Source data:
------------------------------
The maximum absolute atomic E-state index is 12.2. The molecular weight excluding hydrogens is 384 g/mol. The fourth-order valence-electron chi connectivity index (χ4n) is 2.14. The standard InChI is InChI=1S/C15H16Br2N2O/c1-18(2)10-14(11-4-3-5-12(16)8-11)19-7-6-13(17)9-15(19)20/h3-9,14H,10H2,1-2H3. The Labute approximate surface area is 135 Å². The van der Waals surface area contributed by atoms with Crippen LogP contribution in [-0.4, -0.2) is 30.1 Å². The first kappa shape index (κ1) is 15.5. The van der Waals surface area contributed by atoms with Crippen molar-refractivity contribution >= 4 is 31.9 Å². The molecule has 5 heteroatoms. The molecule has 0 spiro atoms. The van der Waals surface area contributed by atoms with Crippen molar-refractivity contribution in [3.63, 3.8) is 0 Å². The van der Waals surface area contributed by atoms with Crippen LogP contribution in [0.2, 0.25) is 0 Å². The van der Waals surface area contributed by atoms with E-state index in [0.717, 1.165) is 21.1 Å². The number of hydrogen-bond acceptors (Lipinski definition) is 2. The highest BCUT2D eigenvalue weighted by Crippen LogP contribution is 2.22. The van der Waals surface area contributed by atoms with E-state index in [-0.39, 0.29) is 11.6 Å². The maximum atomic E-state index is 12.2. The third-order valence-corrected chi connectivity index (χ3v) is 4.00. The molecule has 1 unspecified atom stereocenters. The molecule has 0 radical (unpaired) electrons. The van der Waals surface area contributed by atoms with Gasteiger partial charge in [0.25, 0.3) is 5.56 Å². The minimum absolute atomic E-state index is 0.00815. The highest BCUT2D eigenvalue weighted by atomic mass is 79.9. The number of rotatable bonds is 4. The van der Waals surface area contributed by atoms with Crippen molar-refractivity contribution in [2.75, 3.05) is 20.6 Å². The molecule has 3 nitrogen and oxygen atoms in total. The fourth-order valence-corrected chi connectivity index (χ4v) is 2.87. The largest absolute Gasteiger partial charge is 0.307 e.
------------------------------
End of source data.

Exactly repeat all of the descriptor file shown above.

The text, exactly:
The maximum absolute atomic E-state index is 12.2. The molecular weight excluding hydrogens is 384 g/mol. The fourth-order valence-electron chi connectivity index (χ4n) is 2.14. The standard InChI is InChI=1S/C15H16Br2N2O/c1-18(2)10-14(11-4-3-5-12(16)8-11)19-7-6-13(17)9-15(19)20/h3-9,14H,10H2,1-2H3. The Labute approximate surface area is 135 Å². The van der Waals surface area contributed by atoms with Crippen LogP contribution in [-0.4, -0.2) is 30.1 Å². The first kappa shape index (κ1) is 15.5. The van der Waals surface area contributed by atoms with Crippen molar-refractivity contribution >= 4 is 31.9 Å². The molecule has 5 heteroatoms. The molecule has 0 spiro atoms. The van der Waals surface area contributed by atoms with Crippen molar-refractivity contribution in [3.63, 3.8) is 0 Å². The van der Waals surface area contributed by atoms with Crippen LogP contribution in [0.2, 0.25) is 0 Å². The van der Waals surface area contributed by atoms with E-state index in [0.717, 1.165) is 21.1 Å². The number of hydrogen-bond acceptors (Lipinski definition) is 2. The highest BCUT2D eigenvalue weighted by Crippen LogP contribution is 2.22. The van der Waals surface area contributed by atoms with E-state index in [-0.39, 0.29) is 11.6 Å². The maximum atomic E-state index is 12.2. The third-order valence-corrected chi connectivity index (χ3v) is 4.00. The molecule has 1 unspecified atom stereocenters. The molecule has 0 radical (unpaired) electrons. The van der Waals surface area contributed by atoms with Gasteiger partial charge in [0.25, 0.3) is 5.56 Å². The minimum absolute atomic E-state index is 0.00815. The highest BCUT2D eigenvalue weighted by atomic mass is 79.9. The number of rotatable bonds is 4. The van der Waals surface area contributed by atoms with Crippen molar-refractivity contribution in [2.75, 3.05) is 20.6 Å². The molecule has 3 nitrogen and oxygen atoms in total. The fourth-order valence-corrected chi connectivity index (χ4v) is 2.87. The largest absolute Gasteiger partial charge is 0.307 e.